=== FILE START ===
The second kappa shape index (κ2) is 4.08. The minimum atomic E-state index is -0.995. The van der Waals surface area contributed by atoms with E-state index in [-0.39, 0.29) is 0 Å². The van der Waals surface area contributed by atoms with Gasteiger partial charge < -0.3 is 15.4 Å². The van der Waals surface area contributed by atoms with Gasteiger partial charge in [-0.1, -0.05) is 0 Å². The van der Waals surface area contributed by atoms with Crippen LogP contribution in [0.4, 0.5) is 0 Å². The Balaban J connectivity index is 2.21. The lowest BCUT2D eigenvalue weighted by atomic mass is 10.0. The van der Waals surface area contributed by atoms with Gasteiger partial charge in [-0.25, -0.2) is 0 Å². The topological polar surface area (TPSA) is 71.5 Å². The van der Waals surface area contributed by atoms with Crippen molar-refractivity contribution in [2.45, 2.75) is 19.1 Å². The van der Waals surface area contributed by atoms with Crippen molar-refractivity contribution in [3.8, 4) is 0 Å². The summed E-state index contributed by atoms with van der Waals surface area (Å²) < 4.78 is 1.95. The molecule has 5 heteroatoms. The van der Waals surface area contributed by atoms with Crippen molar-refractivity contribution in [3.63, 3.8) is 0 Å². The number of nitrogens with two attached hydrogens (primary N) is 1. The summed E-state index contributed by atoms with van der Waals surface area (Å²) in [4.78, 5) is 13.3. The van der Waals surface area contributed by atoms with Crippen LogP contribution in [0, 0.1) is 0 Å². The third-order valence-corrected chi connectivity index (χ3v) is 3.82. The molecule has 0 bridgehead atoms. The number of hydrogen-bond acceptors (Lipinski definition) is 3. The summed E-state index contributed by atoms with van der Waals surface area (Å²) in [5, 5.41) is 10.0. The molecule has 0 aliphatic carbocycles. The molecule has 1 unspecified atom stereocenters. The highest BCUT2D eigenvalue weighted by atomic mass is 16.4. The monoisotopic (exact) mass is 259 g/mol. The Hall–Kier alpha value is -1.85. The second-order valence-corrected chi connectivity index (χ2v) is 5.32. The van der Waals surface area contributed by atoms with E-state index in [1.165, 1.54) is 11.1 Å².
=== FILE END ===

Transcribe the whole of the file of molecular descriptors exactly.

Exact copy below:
The second kappa shape index (κ2) is 4.08. The minimum atomic E-state index is -0.995. The van der Waals surface area contributed by atoms with E-state index in [-0.39, 0.29) is 0 Å². The van der Waals surface area contributed by atoms with Gasteiger partial charge < -0.3 is 15.4 Å². The van der Waals surface area contributed by atoms with Gasteiger partial charge in [-0.1, -0.05) is 0 Å². The van der Waals surface area contributed by atoms with Crippen LogP contribution in [0.4, 0.5) is 0 Å². The Balaban J connectivity index is 2.21. The lowest BCUT2D eigenvalue weighted by atomic mass is 10.0. The van der Waals surface area contributed by atoms with Gasteiger partial charge in [-0.25, -0.2) is 0 Å². The topological polar surface area (TPSA) is 71.5 Å². The van der Waals surface area contributed by atoms with Crippen molar-refractivity contribution in [2.45, 2.75) is 19.1 Å². The van der Waals surface area contributed by atoms with Crippen molar-refractivity contribution in [3.8, 4) is 0 Å². The summed E-state index contributed by atoms with van der Waals surface area (Å²) < 4.78 is 1.95. The molecule has 5 heteroatoms. The van der Waals surface area contributed by atoms with Crippen molar-refractivity contribution in [3.63, 3.8) is 0 Å². The number of nitrogens with two attached hydrogens (primary N) is 1. The summed E-state index contributed by atoms with van der Waals surface area (Å²) in [4.78, 5) is 13.3. The van der Waals surface area contributed by atoms with Crippen LogP contribution in [0, 0.1) is 0 Å². The third-order valence-corrected chi connectivity index (χ3v) is 3.82. The molecule has 0 bridgehead atoms. The number of hydrogen-bond acceptors (Lipinski definition) is 3. The summed E-state index contributed by atoms with van der Waals surface area (Å²) in [5, 5.41) is 10.0. The molecule has 0 aliphatic carbocycles. The molecule has 1 unspecified atom stereocenters. The highest BCUT2D eigenvalue weighted by atomic mass is 16.4. The monoisotopic (exact) mass is 259 g/mol. The Hall–Kier alpha value is -1.85. The second-order valence-corrected chi connectivity index (χ2v) is 5.32. The van der Waals surface area contributed by atoms with E-state index in [1.165, 1.54) is 11.1 Å².